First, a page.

Following our Lord Jesus Christ, the sisters work to spread the kingdom of God on earth. The Dominican way of life is a prophetic witness to the world. In fulfilment of our Dominican vocation we share in the universal mission of the Church to bring the liberating message of the Gospel wherever humanity’s needs are greatest. This we do as Dominicans through various forms of the ministry of preaching, particularly in education and evangelisation. (Constitutions 34, 35)
Our Original Mission
In 1896 Mother Rose Niland founded the Sisters of Saint Catherine of Siena, within the Dominican tradition, in Newcastle, South Africa. Like so many active Congregations founded in the 1800’s, Mother Rose set out to meet the urgent social need for education among the indigenous and colonial population. The early pioneers were women of great faith and courage who took enormous risks and suffered great hardships. They left a legacy of fine schools, some of which still exist. Among these pioneers there appears to have been urgency and zeal to evangelize as well as to educate. So they were faithful to the Dominica motto: “To give to others the fruits of our contemplation.”
Significant developments over the past 50 years
The last fifty years have been characterized by change. Vatican II opened up possibilities with new theologies, especially in relation to the laity and the role of the Church in the modern world. There was emphasis on the signs of the times and the needs of today. As religious, we studied the new documents and welcomed the new freedom. We were encouraged to go back to our roots and reclaim our charism – yet there was no clear theology of religious life. As a result while much was gained, we religious lost confidence both in our identity and in our mission. With the corporate identity in decline, individual religious ploughed lonely furrows in new ministries where individualism flourished.
With the opening up of opportunities for young people to serve overseas in projects such as “VSO” and “Dominican Volunteers International,” there was a decline in vocations to the religious life and religious women were grappling with the loss of cherished missions for want of personnel, and at the same time dealing with ageing communities. As a Congregation we gained and lost from all these developments.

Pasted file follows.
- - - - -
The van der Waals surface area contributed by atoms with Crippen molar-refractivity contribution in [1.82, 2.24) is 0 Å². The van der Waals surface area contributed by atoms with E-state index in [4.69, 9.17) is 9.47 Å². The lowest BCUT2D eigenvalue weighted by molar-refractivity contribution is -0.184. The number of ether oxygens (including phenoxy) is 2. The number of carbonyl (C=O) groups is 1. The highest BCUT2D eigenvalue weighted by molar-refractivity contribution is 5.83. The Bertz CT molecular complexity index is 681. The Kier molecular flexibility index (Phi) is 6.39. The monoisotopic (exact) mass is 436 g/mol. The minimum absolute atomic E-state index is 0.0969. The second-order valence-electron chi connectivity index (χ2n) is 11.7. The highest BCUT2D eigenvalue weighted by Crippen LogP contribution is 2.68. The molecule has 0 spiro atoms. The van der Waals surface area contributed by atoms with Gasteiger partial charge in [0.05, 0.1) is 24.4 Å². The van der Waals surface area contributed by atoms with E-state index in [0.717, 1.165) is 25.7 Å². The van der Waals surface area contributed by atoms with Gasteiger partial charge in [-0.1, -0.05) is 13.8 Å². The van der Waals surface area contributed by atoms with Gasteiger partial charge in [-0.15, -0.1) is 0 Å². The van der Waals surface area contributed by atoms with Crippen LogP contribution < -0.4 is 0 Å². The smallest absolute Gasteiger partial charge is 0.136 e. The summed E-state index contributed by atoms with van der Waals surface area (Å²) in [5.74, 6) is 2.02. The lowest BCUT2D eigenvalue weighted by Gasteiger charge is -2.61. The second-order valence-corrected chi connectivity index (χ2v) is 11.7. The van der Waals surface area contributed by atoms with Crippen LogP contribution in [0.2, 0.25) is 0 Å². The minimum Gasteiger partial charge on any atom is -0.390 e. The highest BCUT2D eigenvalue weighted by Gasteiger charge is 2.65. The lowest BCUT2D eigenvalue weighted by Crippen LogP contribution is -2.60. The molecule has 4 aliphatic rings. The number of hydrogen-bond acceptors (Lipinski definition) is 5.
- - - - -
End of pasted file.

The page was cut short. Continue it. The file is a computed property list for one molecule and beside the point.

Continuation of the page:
How the mission is lived out today
As Dominicans we now have a much clearer sense of our identity and our mission. We have broadened our understanding of education to include the search for TRUTH in many different ministries e.g. in parish work, catechesis at all levels, publishing, lecturing, counseling, spiritual direction, facilitation, retreat work, university and prison chaplaincy, working to empower women, working with the marginalized, (e.g. people who are mentally challenged, the homeless and immigrants). We have a greater sense of responding to the needs of today while remaining true to our Dominican Charism – the search for TRUTH wherever it is found. There is greater openness in the use of our convents for groups of lay people. We see ourselves as more inserted in our society while hopefully presenting counter cultural values. In our communities there is a deepening of spirituality and an appreciation of the spirituality of ageing. To a large extent, we have shed our image of being “special” and see our vocation as consecrated women alongside the many other vocations that enrich the Church. There is increasing awareness among our sisters of the dangers of rampant capitalism and globalization, and in general greater sensitivity about justice issues. As yet, our commitment to the integrity of creation is minimal. This will be a challenge in the coming decade, to embrace a new way of being in relationship with our environment and our universe.
Mother Rose wrote to her Novices: “Always More”, “Always Better”, “Always With Love”.Srs Veronica, Eleanora and Martina
Is God calling you to become a Dominican Sister?